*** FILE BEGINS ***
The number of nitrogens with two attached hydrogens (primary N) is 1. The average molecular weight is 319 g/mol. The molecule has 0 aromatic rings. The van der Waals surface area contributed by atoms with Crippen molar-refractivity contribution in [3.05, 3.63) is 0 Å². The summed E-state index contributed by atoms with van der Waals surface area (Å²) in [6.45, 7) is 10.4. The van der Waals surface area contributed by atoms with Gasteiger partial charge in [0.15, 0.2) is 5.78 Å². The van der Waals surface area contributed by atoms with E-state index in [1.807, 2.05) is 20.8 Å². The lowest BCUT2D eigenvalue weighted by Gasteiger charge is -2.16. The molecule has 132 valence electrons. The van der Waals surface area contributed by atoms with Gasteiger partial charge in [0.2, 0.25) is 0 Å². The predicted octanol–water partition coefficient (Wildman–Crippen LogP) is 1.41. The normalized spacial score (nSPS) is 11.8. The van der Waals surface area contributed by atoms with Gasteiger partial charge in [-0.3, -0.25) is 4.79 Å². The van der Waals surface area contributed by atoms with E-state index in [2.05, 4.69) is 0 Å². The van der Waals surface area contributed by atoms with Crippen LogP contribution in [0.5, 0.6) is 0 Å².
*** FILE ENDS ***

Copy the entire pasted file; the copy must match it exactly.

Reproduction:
The number of nitrogens with two attached hydrogens (primary N) is 1. The average molecular weight is 319 g/mol. The molecule has 0 aromatic rings. The van der Waals surface area contributed by atoms with Crippen molar-refractivity contribution in [3.05, 3.63) is 0 Å². The summed E-state index contributed by atoms with van der Waals surface area (Å²) in [6.45, 7) is 10.4. The van der Waals surface area contributed by atoms with Gasteiger partial charge in [0.15, 0.2) is 5.78 Å². The van der Waals surface area contributed by atoms with E-state index in [1.807, 2.05) is 20.8 Å². The lowest BCUT2D eigenvalue weighted by Gasteiger charge is -2.16. The molecule has 132 valence electrons. The van der Waals surface area contributed by atoms with Gasteiger partial charge in [0.2, 0.25) is 0 Å². The predicted octanol–water partition coefficient (Wildman–Crippen LogP) is 1.41. The normalized spacial score (nSPS) is 11.8. The van der Waals surface area contributed by atoms with Gasteiger partial charge in [-0.3, -0.25) is 4.79 Å². The van der Waals surface area contributed by atoms with E-state index in [2.05, 4.69) is 0 Å². The van der Waals surface area contributed by atoms with Crippen LogP contribution in [0.5, 0.6) is 0 Å².